Posts for: January, 2016
Previously we’ve discussed sore throats, some of their causes, and home remedies. But you may be thinking, “I’ve tried everything and my sore throat just won’t go away. What else can I do?” Maybe you’ve had tonsillitis several times in the past year. Or maybe you have difficulty breathing at night. If this is the case, a tonsillectomy—a surgical procedure to remove the tonsils—may be necessary. Discover more about tonsillectomies here!
What are Tonsils?
Tonsils are oval-shaped tissue located at the back of the throat. Their main responsibility is to help fight infection; you can consider the tonsils the body’s first defense between the germs in the air and your throat. However, sometimes the tonsils get infected—also known as tonsillitis—and cause inflammation and pain. If you or your child experiences recurrent tonsillitis, inability to breathe at night (sleep apnea), or difficulty swallowing meats or chewy foods Dr. Peterson or Dr. McMaster may suggest a tonsillectomy.
What is a Tonsillectomy?
A tonsillectomy is a surgical procedure in which the tonsils are removed. Tonsillectomies are performed with the patient under general anesthesia, which means that you or your child will not be conscious and won’t feel any pain during the surgery. Additionally, an anesthesiologist will be present to monitor you during the surgery. Tonsillectomies are done through the mouth and no incisions are made on the skin.
What's the Recovery Process Like?
The recovery process typical takes from anywhere between 7-10 days. During the recovery process it is very important to stay hydrated. Water, juice, and popsicles are a good choice to get the necessary fluids.
Your throat will be sore, so be sure to eat bland, soft, and easy to swallow foods like applesauce, chicken noodle soup, and mashed potatoes for the first several days. The only real diet restriction after this surgery is no hard, crunchy, or scratchy foods, as eating these can scratch the scabs off the back of the throat and cause bleeding.
Also, be sure to get plenty of rest after the surgery. Avoid activities like running, heavy lifting, and other strenuous activities for at least seven days as this may increase bleeding.
It is also very important to stay on your pain medication and take it as directed by your doctor to keep the pain under control.
We hope you feel more informed about this procedure! If you have any additional questions, feel free to give our office a call.
Looking for relief from a sore throat? Dr. Peterson and Dr. McMaster recommend these home remedies for sore throats. Give them a try!
Honey and Lemon
- 1 cup of warm water
- 2 tablespoons honey
- 1 tablespoon of lemon juice
Mix together the warm water, honey and lemon juice. Drink the mixture as often as needed.
Gargling with salt water helps relieve pain and reduce swelling.
- 1 cup of warm water (8 oz.)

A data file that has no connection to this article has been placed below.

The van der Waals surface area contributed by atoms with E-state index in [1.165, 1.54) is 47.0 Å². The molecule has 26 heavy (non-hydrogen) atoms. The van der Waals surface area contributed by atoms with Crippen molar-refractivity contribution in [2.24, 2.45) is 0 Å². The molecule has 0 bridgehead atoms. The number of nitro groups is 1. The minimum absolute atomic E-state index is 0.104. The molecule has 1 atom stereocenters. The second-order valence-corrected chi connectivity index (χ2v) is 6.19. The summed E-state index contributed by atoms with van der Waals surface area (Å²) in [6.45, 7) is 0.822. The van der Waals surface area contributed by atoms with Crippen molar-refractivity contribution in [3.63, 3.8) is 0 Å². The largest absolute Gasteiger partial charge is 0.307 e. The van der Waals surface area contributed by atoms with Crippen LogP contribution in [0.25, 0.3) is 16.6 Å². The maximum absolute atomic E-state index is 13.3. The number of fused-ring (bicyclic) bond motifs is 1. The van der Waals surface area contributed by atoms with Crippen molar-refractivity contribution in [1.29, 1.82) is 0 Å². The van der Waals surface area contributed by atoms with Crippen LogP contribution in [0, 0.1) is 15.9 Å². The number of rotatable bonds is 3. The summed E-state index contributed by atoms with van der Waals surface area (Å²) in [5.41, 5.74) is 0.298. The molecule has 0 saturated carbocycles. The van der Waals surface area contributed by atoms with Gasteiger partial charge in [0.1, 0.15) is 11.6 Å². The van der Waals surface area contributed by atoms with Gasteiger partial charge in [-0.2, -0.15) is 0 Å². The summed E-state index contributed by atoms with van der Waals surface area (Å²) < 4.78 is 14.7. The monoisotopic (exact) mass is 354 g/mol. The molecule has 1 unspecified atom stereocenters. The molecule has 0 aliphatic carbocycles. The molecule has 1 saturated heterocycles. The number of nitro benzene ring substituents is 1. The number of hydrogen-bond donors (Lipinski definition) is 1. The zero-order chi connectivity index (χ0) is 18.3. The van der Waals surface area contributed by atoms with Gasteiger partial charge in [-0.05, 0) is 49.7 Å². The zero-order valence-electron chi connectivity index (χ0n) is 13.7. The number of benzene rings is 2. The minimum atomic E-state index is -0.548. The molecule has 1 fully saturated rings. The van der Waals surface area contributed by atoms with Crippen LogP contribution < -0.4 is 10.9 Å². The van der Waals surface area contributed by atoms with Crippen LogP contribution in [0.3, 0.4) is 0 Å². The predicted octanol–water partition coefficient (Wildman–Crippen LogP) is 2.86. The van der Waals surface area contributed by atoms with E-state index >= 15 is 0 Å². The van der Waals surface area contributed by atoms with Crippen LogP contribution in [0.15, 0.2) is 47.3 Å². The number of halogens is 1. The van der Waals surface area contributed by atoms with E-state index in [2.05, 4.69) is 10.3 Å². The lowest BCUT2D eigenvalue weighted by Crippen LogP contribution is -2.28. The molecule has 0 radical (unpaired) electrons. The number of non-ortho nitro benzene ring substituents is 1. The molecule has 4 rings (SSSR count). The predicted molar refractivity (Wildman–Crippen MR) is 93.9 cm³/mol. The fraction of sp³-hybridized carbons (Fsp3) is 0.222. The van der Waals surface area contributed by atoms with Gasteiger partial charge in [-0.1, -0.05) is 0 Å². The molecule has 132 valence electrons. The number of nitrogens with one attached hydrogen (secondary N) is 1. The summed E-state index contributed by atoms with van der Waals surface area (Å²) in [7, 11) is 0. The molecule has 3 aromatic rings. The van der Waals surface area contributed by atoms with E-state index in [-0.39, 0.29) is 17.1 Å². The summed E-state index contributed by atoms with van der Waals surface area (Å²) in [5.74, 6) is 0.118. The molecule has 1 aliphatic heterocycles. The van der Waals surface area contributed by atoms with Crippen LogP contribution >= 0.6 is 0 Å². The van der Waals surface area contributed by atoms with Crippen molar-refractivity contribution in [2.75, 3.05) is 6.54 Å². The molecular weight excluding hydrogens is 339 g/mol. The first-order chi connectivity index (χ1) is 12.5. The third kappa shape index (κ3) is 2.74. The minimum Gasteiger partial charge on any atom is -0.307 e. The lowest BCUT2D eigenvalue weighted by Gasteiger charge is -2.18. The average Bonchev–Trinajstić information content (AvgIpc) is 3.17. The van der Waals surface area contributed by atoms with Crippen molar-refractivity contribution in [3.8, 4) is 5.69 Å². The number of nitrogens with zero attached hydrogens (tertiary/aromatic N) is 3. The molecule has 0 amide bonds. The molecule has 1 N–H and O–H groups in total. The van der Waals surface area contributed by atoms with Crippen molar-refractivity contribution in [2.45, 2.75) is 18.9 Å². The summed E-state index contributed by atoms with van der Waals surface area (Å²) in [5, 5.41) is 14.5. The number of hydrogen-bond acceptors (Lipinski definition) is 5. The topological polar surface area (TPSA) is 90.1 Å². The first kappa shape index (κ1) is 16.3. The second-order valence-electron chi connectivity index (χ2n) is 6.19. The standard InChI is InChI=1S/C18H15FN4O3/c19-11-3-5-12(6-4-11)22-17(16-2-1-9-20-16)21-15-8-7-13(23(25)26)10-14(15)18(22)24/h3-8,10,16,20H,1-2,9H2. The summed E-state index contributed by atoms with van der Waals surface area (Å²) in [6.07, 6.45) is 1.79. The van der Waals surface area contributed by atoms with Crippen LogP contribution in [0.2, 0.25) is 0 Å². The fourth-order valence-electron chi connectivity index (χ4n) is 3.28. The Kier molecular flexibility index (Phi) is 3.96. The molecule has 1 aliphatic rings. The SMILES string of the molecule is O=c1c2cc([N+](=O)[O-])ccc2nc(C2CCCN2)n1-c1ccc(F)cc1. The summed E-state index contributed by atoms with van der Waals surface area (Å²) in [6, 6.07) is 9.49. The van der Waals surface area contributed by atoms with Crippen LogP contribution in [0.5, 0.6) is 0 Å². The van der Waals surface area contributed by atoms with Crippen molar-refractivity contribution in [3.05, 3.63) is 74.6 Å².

- ½ teaspoon of table salt
Gargle and spit. Do not use more than 3 times daily.
Dr. McMaster and Dr. Peterson both highly recommend Alkolol, a blend of natural ingredients that includes menthol, eucalyptol, wintergreen, spearmint, pine, and cinnamon. If you have discomfort from a cold, sinus infection, or recent nasal surgery, Alkolol will relieve some of your pain. It can be used as a spray in your nose or as a gargle. Follow package directions.
It’s the start of the New Year; the holidays are over, the kids are back in school, and sore throats are a familiar part of your life. Unfortunately, sore throats are not an unusual occurrence at this time of year due to colds, allergies to indoor allergens (i.e. molds, dust, pets, or other bacteria), and strep throat. So how do you know what’s causing your sore throat?
Whenever a sore throat is severe, persists longer than the usual five-to-seven day duration of a cold or flu, and is not associated with an avoidable allergy or irritation, you may have strep throat.
Symptoms of Strep Throat
Did you know that strep throat only accounts for a small portion of sore throats? So how can you tell if your sore throat is actually the nasty Streptococcal Pharyngitis bacteria?
· Painful swallowing
· A sore throat that comes on suddenly
· Red bumps (often called strawberry tongue) at the back of the tongue or throat
· Red and inflamed tonsils, with white draining patches
· Aches and pains
These symptoms are not always an indication of strep throat. One of the doctors in our office can test the bacteria located at the back of the throat by performing a throat swab, a non-surgical procedure that uses an instrument to take a sampling of the infected cells to diagnose the strep throat bacteria.
If you are diagnosed with strep throat an antibiotic will be prescribed to help alleviate your symptoms and get you feeling better as soon as possible. If it is determined that you do not have strep throat, antibiotics may still be used to treat other forms of bacteria in the throat. However, antibiotics are generally avoided if you are suspected of having a viral sore throat. If you’re feeling under the weather, give our office a call today to discuss your treatment options.
Strep throat is often treated with antibiotic quickly because it can lead to serious complications like inflammation in the kidneys, rheumatic fever, and scarlet fever. Additionally, the bacteria may spread to other parts of the body, such as the throat, middle ears, and blood and cause infections. Strep throat itself isn’t dangerous, but because of these complications our office prefers to take fast action when treating the Streptococcal Pharyngitis bacteria.
Recurrent Strep Throat
Additionally, if you find that you have recurrent strep throat—whether you get strep the same time every year or experience it several times a year—getting your tonsils removed can decrease the occurrences of strep throat. One of the doctors in our office can sit down with you to discuss your previous health history and the option of a tonsillectomy.